Scientists in Switzerland have coupled existing technologies to improve the study of freshwaters. By linking flow cytometry, a technology originally designed for the medical field, and a profiling buoy, scientists are making new insights into how lakes and ponds change and respond to environmental pressures.
Flow cytometry is a technique used to count and identify small samples based on their size and shape. Profiling buoys use a winch to lower and raise sensors through the water column. Mounting a flow cytometer on a profiling buoy gives scientists a two-dimensional view of how chemistry, physics and biology change throughout the water column.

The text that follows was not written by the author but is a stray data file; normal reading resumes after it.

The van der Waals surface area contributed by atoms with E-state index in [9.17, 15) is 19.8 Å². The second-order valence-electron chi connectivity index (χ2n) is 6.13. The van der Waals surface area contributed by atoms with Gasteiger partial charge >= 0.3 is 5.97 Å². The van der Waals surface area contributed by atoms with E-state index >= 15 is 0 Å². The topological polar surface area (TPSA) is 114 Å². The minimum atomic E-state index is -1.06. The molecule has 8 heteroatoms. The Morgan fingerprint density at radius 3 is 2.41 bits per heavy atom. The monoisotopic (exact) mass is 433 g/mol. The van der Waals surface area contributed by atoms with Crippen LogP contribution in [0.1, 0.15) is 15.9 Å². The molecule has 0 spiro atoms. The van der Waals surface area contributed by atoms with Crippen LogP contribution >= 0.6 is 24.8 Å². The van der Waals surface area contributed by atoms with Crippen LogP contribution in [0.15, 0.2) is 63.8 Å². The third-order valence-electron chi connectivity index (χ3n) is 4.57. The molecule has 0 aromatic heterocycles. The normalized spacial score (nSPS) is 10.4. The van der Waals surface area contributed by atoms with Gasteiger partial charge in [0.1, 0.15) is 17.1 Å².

While not common, this technology may soon be available to scientists and lake managers elsewhere to improve drinking water quality and better regulate harmful algal blooms.
Read more at C&EN.